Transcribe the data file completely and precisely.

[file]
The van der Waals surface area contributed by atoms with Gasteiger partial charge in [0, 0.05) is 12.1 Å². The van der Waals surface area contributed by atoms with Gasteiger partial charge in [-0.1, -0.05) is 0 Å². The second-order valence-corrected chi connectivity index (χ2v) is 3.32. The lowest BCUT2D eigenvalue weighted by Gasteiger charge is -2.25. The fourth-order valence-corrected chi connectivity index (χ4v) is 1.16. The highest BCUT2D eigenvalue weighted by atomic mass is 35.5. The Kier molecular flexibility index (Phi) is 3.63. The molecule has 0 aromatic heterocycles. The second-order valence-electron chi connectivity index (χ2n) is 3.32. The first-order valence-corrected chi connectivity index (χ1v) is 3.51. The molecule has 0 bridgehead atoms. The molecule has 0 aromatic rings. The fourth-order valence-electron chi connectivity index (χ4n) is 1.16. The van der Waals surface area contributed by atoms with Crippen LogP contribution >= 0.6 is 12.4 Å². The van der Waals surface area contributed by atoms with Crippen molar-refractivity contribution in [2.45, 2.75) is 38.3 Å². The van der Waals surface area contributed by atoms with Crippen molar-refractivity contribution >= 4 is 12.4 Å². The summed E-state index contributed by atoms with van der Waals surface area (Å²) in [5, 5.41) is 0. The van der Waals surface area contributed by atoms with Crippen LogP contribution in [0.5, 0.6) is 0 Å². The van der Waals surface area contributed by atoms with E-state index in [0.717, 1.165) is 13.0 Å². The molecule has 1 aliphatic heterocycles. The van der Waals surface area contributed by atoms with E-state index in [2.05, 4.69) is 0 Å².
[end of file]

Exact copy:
The van der Waals surface area contributed by atoms with Gasteiger partial charge in [0, 0.05) is 12.1 Å². The van der Waals surface area contributed by atoms with Gasteiger partial charge in [-0.1, -0.05) is 0 Å². The second-order valence-corrected chi connectivity index (χ2v) is 3.32. The lowest BCUT2D eigenvalue weighted by Gasteiger charge is -2.25. The fourth-order valence-corrected chi connectivity index (χ4v) is 1.16. The highest BCUT2D eigenvalue weighted by atomic mass is 35.5. The Kier molecular flexibility index (Phi) is 3.63. The molecule has 0 aromatic heterocycles. The second-order valence-electron chi connectivity index (χ2n) is 3.32. The first-order valence-corrected chi connectivity index (χ1v) is 3.51. The molecule has 0 bridgehead atoms. The molecule has 0 aromatic rings. The fourth-order valence-electron chi connectivity index (χ4n) is 1.16. The van der Waals surface area contributed by atoms with Crippen LogP contribution >= 0.6 is 12.4 Å². The van der Waals surface area contributed by atoms with Crippen molar-refractivity contribution in [2.45, 2.75) is 38.3 Å². The van der Waals surface area contributed by atoms with Crippen molar-refractivity contribution >= 4 is 12.4 Å². The summed E-state index contributed by atoms with van der Waals surface area (Å²) in [5, 5.41) is 0. The van der Waals surface area contributed by atoms with Crippen LogP contribution in [0.5, 0.6) is 0 Å². The van der Waals surface area contributed by atoms with E-state index in [0.717, 1.165) is 13.0 Å². The molecule has 1 aliphatic heterocycles. The van der Waals surface area contributed by atoms with E-state index in [2.05, 4.69) is 0 Å².